Glasgow & West Scotland

Red Cross house residents 'face life in elderly care'

Options Image copyright petition
Image caption Options for Independence is set to close and all residents must be out by the start of April

Some residents of independent living service Options for Independence in Irvine say they may be forced to live in care homes for the elderly.

Known locally as Red Cross House, it is set to close next week. Those living there must be out by 4 April.

The facility is one of only three in Scotland offering specialised care for young people and adults with a severe health condition or disability.

The British Red Cross has so far failed to find a buyer.

Last month the charity Sue Ryder said hundreds of under-65's were being looked after in care homes for the elderly because there is nowhere else for them to go.

Dr Danielle Farrel is one of the residents who has been told she will have to move into a nursing home unless somewhere more suitable can be found before Monday.

She has gained a PhD and set up her own business since moving into Red Cross House in 2008.

Image copyright University of the West of Scotland
Image caption Danielle Farrel is worried that she may have to live in a care home intended for the elderly

Dr Farrel, who has cerebral palsy, said: "There has been a repeated suggestion for me to move back with my elderly father to a rural town where I would lose all my independence.

"This is not suitable for me or my father. There has also been suggestion of a nursing home which is equally inappropriate.

"Many service users have now been or will be moved onto inappropriate accommodation due to the fact that they are unable to speak up for themselves."

Nursing homes

BBC Scotland understands that five residents have been placed in care homes whilst the local authority tries to find more suitable accommodation.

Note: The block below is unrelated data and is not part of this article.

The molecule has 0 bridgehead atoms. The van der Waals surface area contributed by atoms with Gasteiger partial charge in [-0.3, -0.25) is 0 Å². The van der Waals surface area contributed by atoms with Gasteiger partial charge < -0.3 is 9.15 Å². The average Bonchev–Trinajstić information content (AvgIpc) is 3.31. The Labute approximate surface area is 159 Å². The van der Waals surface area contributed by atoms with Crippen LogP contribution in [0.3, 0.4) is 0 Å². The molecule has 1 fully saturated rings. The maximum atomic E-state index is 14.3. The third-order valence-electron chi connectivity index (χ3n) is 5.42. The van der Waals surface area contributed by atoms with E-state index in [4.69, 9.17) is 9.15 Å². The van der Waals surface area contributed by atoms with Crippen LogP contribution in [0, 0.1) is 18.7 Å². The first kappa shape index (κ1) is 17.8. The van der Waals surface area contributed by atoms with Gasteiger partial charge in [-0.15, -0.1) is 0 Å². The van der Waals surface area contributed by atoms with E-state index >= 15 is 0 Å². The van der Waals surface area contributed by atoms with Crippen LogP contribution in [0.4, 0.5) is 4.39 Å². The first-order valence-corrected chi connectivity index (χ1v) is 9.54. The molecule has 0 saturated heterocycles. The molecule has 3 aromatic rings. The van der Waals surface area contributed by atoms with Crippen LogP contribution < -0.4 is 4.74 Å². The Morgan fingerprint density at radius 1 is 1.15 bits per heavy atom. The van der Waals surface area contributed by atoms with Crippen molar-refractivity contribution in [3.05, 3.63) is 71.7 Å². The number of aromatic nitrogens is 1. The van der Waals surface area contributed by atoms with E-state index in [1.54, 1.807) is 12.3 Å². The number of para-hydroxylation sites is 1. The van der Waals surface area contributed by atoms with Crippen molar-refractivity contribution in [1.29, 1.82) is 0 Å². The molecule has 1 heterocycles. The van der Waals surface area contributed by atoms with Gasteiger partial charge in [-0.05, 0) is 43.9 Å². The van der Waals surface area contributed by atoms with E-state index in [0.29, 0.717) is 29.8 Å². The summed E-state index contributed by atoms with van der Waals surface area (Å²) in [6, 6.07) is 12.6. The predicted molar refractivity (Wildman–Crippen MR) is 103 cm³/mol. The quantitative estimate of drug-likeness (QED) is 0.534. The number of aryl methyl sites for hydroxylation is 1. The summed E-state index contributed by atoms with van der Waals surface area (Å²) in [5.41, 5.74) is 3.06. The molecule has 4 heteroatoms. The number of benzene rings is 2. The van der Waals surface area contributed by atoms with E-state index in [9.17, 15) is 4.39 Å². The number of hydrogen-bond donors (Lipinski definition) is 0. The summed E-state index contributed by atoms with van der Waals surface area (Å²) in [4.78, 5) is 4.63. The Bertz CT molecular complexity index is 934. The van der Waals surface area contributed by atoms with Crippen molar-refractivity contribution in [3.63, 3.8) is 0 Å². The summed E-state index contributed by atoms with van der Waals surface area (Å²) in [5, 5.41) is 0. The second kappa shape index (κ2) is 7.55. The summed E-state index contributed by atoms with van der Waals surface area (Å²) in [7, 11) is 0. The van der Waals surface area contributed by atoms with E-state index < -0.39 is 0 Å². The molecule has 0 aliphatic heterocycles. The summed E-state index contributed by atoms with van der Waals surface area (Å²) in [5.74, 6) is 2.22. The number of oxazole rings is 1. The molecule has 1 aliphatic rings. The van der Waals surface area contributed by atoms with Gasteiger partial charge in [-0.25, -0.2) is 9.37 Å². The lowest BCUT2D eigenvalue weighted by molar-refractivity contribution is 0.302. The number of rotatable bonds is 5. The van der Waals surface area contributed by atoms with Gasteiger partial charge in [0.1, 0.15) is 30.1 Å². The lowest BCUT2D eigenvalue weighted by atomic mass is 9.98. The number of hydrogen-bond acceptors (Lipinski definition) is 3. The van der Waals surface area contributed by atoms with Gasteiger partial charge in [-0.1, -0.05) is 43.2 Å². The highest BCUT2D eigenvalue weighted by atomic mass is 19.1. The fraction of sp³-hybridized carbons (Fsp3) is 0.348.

Seven of the residents have also been given their own tenancies.

Three other residents, all suffering from dementia, have been moved into nursing homes permanently.

Options for Independence was a state of the art facility when it was opened by the late Princess Diana in 1992.

It has 36 properties equipped with technology to help people who have just come out of hospital to learn to live independently again.

But it is the only residential care unit owned by the British Red Cross and the charity announced in December that it wanted to focus its efforts on care in the community instead.

The charity told the BBC: "We will continue our efforts to find someone to take over the centre at Irvine right up to our deadline date of 15 April.

"This has clearly been a very difficult time for residents and staff."

"In the meantime, we have been working with the various local and health authorities to help them move to suitable alternative accommodation according to their needs."

Dr Farrel said: "The closure of Options for Independence has highlighted the lack of fully accessible houses and the fact that it should be being addressed as a national issue as opposed to a local authority issue."

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